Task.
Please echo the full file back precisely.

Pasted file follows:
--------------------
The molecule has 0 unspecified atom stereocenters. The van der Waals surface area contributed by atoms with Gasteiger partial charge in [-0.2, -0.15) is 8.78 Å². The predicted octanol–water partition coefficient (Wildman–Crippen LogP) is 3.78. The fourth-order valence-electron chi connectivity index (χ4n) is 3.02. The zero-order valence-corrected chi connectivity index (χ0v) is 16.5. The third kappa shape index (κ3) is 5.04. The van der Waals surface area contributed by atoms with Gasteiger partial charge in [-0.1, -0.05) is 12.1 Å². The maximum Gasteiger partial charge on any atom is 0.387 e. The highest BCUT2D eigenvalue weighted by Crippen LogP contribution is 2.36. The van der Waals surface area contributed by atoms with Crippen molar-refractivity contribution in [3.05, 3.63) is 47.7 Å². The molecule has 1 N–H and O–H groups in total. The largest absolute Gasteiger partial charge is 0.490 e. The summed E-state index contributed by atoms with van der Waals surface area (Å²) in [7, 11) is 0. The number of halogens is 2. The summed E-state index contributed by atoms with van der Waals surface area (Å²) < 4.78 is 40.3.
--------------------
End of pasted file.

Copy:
The molecule has 0 unspecified atom stereocenters. The van der Waals surface area contributed by atoms with Gasteiger partial charge in [-0.2, -0.15) is 8.78 Å². The predicted octanol–water partition coefficient (Wildman–Crippen LogP) is 3.78. The fourth-order valence-electron chi connectivity index (χ4n) is 3.02. The zero-order valence-corrected chi connectivity index (χ0v) is 16.5. The third kappa shape index (κ3) is 5.04. The van der Waals surface area contributed by atoms with Gasteiger partial charge in [-0.1, -0.05) is 12.1 Å². The maximum Gasteiger partial charge on any atom is 0.387 e. The highest BCUT2D eigenvalue weighted by Crippen LogP contribution is 2.36. The van der Waals surface area contributed by atoms with Crippen molar-refractivity contribution in [3.05, 3.63) is 47.7 Å². The molecule has 1 N–H and O–H groups in total. The largest absolute Gasteiger partial charge is 0.490 e. The summed E-state index contributed by atoms with van der Waals surface area (Å²) in [7, 11) is 0. The number of halogens is 2. The summed E-state index contributed by atoms with van der Waals surface area (Å²) < 4.78 is 40.3.